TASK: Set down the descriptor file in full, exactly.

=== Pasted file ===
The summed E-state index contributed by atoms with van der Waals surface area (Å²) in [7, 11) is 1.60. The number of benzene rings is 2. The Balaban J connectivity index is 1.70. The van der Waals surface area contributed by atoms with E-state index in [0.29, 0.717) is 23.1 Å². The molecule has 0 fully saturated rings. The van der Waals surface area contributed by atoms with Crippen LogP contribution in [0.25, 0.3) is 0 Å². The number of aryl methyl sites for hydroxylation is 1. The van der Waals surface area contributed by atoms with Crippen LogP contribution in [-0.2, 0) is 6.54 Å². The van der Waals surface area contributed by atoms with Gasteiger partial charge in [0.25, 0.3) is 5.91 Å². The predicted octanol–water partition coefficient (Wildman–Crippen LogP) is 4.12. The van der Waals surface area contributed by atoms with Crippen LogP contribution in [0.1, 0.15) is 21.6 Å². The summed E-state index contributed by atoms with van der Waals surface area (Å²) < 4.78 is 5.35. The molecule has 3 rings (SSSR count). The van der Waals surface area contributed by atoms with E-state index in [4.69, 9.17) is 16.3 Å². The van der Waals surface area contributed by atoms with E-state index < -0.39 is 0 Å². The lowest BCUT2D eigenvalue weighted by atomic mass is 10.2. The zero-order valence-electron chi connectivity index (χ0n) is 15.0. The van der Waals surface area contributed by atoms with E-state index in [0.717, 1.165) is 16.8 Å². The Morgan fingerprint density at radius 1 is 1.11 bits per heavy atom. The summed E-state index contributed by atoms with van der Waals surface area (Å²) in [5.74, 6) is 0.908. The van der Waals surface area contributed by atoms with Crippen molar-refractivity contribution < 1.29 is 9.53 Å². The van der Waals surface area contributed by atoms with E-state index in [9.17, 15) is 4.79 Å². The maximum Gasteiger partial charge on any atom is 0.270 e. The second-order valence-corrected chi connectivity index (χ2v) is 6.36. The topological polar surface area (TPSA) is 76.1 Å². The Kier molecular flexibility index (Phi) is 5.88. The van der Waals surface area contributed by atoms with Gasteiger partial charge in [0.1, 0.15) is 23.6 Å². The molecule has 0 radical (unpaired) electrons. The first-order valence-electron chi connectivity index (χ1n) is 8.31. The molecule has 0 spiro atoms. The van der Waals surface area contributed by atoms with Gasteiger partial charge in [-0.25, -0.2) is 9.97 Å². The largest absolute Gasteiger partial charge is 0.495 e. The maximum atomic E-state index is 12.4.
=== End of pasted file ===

The summed E-state index contributed by atoms with van der Waals surface area (Å²) in [7, 11) is 1.60. The number of benzene rings is 2. The Balaban J connectivity index is 1.70. The van der Waals surface area contributed by atoms with E-state index in [0.29, 0.717) is 23.1 Å². The molecule has 0 fully saturated rings. The van der Waals surface area contributed by atoms with Crippen LogP contribution in [0.25, 0.3) is 0 Å². The number of aryl methyl sites for hydroxylation is 1. The van der Waals surface area contributed by atoms with Crippen LogP contribution in [-0.2, 0) is 6.54 Å². The van der Waals surface area contributed by atoms with Gasteiger partial charge in [0.25, 0.3) is 5.91 Å². The predicted octanol–water partition coefficient (Wildman–Crippen LogP) is 4.12. The van der Waals surface area contributed by atoms with Crippen LogP contribution in [0.1, 0.15) is 21.6 Å². The summed E-state index contributed by atoms with van der Waals surface area (Å²) < 4.78 is 5.35. The molecule has 3 rings (SSSR count). The van der Waals surface area contributed by atoms with E-state index in [4.69, 9.17) is 16.3 Å². The van der Waals surface area contributed by atoms with E-state index < -0.39 is 0 Å². The lowest BCUT2D eigenvalue weighted by atomic mass is 10.2. The zero-order valence-electron chi connectivity index (χ0n) is 15.0. The van der Waals surface area contributed by atoms with E-state index in [0.717, 1.165) is 16.8 Å². The Morgan fingerprint density at radius 1 is 1.11 bits per heavy atom. The summed E-state index contributed by atoms with van der Waals surface area (Å²) in [5.74, 6) is 0.908. The van der Waals surface area contributed by atoms with Crippen molar-refractivity contribution < 1.29 is 9.53 Å². The van der Waals surface area contributed by atoms with E-state index in [9.17, 15) is 4.79 Å². The maximum Gasteiger partial charge on any atom is 0.270 e. The second-order valence-corrected chi connectivity index (χ2v) is 6.36. The topological polar surface area (TPSA) is 76.1 Å². The Kier molecular flexibility index (Phi) is 5.88. The van der Waals surface area contributed by atoms with Gasteiger partial charge in [0.1, 0.15) is 23.6 Å². The molecule has 0 radical (unpaired) electrons. The first-order valence-electron chi connectivity index (χ1n) is 8.31. The molecule has 0 spiro atoms. The van der Waals surface area contributed by atoms with Gasteiger partial charge in [-0.25, -0.2) is 9.97 Å². The largest absolute Gasteiger partial charge is 0.495 e. The maximum atomic E-state index is 12.4.